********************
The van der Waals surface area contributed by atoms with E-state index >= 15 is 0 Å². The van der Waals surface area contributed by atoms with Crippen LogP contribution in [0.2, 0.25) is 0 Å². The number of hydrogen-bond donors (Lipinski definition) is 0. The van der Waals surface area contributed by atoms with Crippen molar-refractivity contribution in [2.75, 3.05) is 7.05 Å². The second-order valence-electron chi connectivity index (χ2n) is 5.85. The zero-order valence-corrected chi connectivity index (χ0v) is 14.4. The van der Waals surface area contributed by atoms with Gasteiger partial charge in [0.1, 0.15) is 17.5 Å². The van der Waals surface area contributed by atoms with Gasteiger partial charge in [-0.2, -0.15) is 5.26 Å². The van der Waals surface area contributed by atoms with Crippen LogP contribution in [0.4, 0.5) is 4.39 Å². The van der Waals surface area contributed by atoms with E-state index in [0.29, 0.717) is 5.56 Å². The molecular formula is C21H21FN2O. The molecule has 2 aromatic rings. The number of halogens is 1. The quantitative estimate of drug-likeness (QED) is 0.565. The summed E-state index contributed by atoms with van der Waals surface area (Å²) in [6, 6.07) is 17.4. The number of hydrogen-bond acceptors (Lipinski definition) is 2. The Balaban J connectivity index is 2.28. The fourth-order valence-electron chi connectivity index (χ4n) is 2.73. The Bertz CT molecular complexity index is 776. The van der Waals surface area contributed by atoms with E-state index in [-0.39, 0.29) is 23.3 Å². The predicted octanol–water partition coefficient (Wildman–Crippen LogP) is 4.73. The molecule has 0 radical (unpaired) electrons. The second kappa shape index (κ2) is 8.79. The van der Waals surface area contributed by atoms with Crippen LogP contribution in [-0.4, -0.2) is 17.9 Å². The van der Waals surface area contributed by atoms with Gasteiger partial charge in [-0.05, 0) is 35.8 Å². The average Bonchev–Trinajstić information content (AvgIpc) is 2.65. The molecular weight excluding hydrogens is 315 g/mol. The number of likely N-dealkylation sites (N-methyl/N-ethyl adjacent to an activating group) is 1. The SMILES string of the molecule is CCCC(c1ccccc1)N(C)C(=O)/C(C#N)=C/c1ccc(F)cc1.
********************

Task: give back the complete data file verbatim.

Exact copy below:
The van der Waals surface area contributed by atoms with E-state index >= 15 is 0 Å². The van der Waals surface area contributed by atoms with Crippen LogP contribution in [0.2, 0.25) is 0 Å². The number of hydrogen-bond donors (Lipinski definition) is 0. The van der Waals surface area contributed by atoms with Crippen molar-refractivity contribution in [2.75, 3.05) is 7.05 Å². The second-order valence-electron chi connectivity index (χ2n) is 5.85. The zero-order valence-corrected chi connectivity index (χ0v) is 14.4. The van der Waals surface area contributed by atoms with Gasteiger partial charge in [0.1, 0.15) is 17.5 Å². The van der Waals surface area contributed by atoms with Gasteiger partial charge in [-0.2, -0.15) is 5.26 Å². The van der Waals surface area contributed by atoms with Crippen LogP contribution in [0.4, 0.5) is 4.39 Å². The van der Waals surface area contributed by atoms with E-state index in [0.29, 0.717) is 5.56 Å². The molecular formula is C21H21FN2O. The molecule has 2 aromatic rings. The number of halogens is 1. The quantitative estimate of drug-likeness (QED) is 0.565. The summed E-state index contributed by atoms with van der Waals surface area (Å²) in [6, 6.07) is 17.4. The number of hydrogen-bond acceptors (Lipinski definition) is 2. The Balaban J connectivity index is 2.28. The fourth-order valence-electron chi connectivity index (χ4n) is 2.73. The Bertz CT molecular complexity index is 776. The van der Waals surface area contributed by atoms with E-state index in [-0.39, 0.29) is 23.3 Å². The predicted octanol–water partition coefficient (Wildman–Crippen LogP) is 4.73. The molecule has 0 radical (unpaired) electrons. The second kappa shape index (κ2) is 8.79. The van der Waals surface area contributed by atoms with Crippen LogP contribution in [-0.4, -0.2) is 17.9 Å². The van der Waals surface area contributed by atoms with Gasteiger partial charge in [-0.05, 0) is 35.8 Å². The average Bonchev–Trinajstić information content (AvgIpc) is 2.65. The molecular weight excluding hydrogens is 315 g/mol. The number of likely N-dealkylation sites (N-methyl/N-ethyl adjacent to an activating group) is 1. The SMILES string of the molecule is CCCC(c1ccccc1)N(C)C(=O)/C(C#N)=C/c1ccc(F)cc1.